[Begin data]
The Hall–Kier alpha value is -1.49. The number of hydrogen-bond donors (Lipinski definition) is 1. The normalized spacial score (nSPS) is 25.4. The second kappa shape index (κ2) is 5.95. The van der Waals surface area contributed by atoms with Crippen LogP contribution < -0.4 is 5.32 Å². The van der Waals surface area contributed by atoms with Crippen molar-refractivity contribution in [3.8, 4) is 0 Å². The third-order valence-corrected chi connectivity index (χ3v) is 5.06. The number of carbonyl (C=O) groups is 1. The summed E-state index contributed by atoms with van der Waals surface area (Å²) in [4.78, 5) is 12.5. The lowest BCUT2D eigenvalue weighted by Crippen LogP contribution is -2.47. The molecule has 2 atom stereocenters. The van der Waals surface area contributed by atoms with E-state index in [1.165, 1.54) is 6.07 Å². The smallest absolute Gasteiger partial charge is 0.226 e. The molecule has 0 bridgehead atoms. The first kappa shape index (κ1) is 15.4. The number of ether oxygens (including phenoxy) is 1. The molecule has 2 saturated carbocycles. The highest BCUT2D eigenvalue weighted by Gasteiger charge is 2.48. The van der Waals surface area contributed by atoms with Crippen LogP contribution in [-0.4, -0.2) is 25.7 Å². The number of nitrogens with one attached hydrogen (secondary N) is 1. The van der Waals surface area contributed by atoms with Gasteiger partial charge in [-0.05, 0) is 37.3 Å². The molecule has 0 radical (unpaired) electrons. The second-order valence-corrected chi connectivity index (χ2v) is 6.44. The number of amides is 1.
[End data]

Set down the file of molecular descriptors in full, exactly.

The Hall–Kier alpha value is -1.49. The number of hydrogen-bond donors (Lipinski definition) is 1. The normalized spacial score (nSPS) is 25.4. The second kappa shape index (κ2) is 5.95. The van der Waals surface area contributed by atoms with Crippen LogP contribution < -0.4 is 5.32 Å². The van der Waals surface area contributed by atoms with Crippen molar-refractivity contribution in [3.8, 4) is 0 Å². The third-order valence-corrected chi connectivity index (χ3v) is 5.06. The number of carbonyl (C=O) groups is 1. The summed E-state index contributed by atoms with van der Waals surface area (Å²) in [4.78, 5) is 12.5. The lowest BCUT2D eigenvalue weighted by Crippen LogP contribution is -2.47. The molecule has 2 atom stereocenters. The van der Waals surface area contributed by atoms with E-state index in [1.165, 1.54) is 6.07 Å². The smallest absolute Gasteiger partial charge is 0.226 e. The molecule has 0 bridgehead atoms. The first kappa shape index (κ1) is 15.4. The number of ether oxygens (including phenoxy) is 1. The molecule has 2 saturated carbocycles. The highest BCUT2D eigenvalue weighted by Gasteiger charge is 2.48. The van der Waals surface area contributed by atoms with Crippen LogP contribution in [-0.4, -0.2) is 25.7 Å². The number of nitrogens with one attached hydrogen (secondary N) is 1. The van der Waals surface area contributed by atoms with Gasteiger partial charge in [-0.05, 0) is 37.3 Å². The molecule has 0 radical (unpaired) electrons. The second-order valence-corrected chi connectivity index (χ2v) is 6.44. The number of amides is 1.